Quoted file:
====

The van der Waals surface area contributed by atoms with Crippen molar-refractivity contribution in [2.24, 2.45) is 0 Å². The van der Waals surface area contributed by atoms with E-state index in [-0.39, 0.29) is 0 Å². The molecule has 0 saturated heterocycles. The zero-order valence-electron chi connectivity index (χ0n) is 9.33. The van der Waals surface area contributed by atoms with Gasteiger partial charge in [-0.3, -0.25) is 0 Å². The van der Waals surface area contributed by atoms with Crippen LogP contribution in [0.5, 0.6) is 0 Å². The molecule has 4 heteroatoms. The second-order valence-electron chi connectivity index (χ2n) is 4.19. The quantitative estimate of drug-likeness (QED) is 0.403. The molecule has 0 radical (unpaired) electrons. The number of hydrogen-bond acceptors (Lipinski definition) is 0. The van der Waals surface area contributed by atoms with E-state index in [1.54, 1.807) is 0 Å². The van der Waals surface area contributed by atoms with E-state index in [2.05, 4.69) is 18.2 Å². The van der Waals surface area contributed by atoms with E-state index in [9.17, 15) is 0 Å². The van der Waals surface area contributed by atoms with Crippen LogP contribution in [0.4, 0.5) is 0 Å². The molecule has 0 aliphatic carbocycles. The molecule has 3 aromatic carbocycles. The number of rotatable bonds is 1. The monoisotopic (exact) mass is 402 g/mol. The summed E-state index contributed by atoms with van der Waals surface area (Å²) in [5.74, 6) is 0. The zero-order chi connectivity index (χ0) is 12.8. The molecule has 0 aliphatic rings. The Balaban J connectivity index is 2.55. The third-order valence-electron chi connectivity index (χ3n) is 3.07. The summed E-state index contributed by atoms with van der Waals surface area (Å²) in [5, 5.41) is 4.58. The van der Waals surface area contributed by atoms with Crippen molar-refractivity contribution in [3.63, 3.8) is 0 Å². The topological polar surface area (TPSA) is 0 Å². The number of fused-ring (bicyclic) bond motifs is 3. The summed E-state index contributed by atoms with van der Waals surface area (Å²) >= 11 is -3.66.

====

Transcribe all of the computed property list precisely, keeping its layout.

The van der Waals surface area contributed by atoms with Crippen molar-refractivity contribution in [2.24, 2.45) is 0 Å². The van der Waals surface area contributed by atoms with E-state index in [-0.39, 0.29) is 0 Å². The molecule has 0 saturated heterocycles. The zero-order valence-electron chi connectivity index (χ0n) is 9.33. The van der Waals surface area contributed by atoms with Gasteiger partial charge in [-0.3, -0.25) is 0 Å². The van der Waals surface area contributed by atoms with Crippen LogP contribution in [0.5, 0.6) is 0 Å². The molecule has 4 heteroatoms. The second-order valence-electron chi connectivity index (χ2n) is 4.19. The quantitative estimate of drug-likeness (QED) is 0.403. The molecule has 0 radical (unpaired) electrons. The number of hydrogen-bond acceptors (Lipinski definition) is 0. The van der Waals surface area contributed by atoms with E-state index in [1.54, 1.807) is 0 Å². The van der Waals surface area contributed by atoms with E-state index in [2.05, 4.69) is 18.2 Å². The van der Waals surface area contributed by atoms with E-state index in [9.17, 15) is 0 Å². The van der Waals surface area contributed by atoms with Crippen LogP contribution in [0.4, 0.5) is 0 Å². The molecule has 0 aliphatic carbocycles. The molecule has 3 aromatic carbocycles. The number of rotatable bonds is 1. The monoisotopic (exact) mass is 402 g/mol. The summed E-state index contributed by atoms with van der Waals surface area (Å²) in [5.74, 6) is 0. The zero-order chi connectivity index (χ0) is 12.8. The molecule has 0 aliphatic rings. The Balaban J connectivity index is 2.55. The third-order valence-electron chi connectivity index (χ3n) is 3.07. The summed E-state index contributed by atoms with van der Waals surface area (Å²) in [5, 5.41) is 4.58. The van der Waals surface area contributed by atoms with Crippen molar-refractivity contribution in [3.63, 3.8) is 0 Å². The topological polar surface area (TPSA) is 0 Å². The number of fused-ring (bicyclic) bond motifs is 3. The summed E-state index contributed by atoms with van der Waals surface area (Å²) >= 11 is -3.66.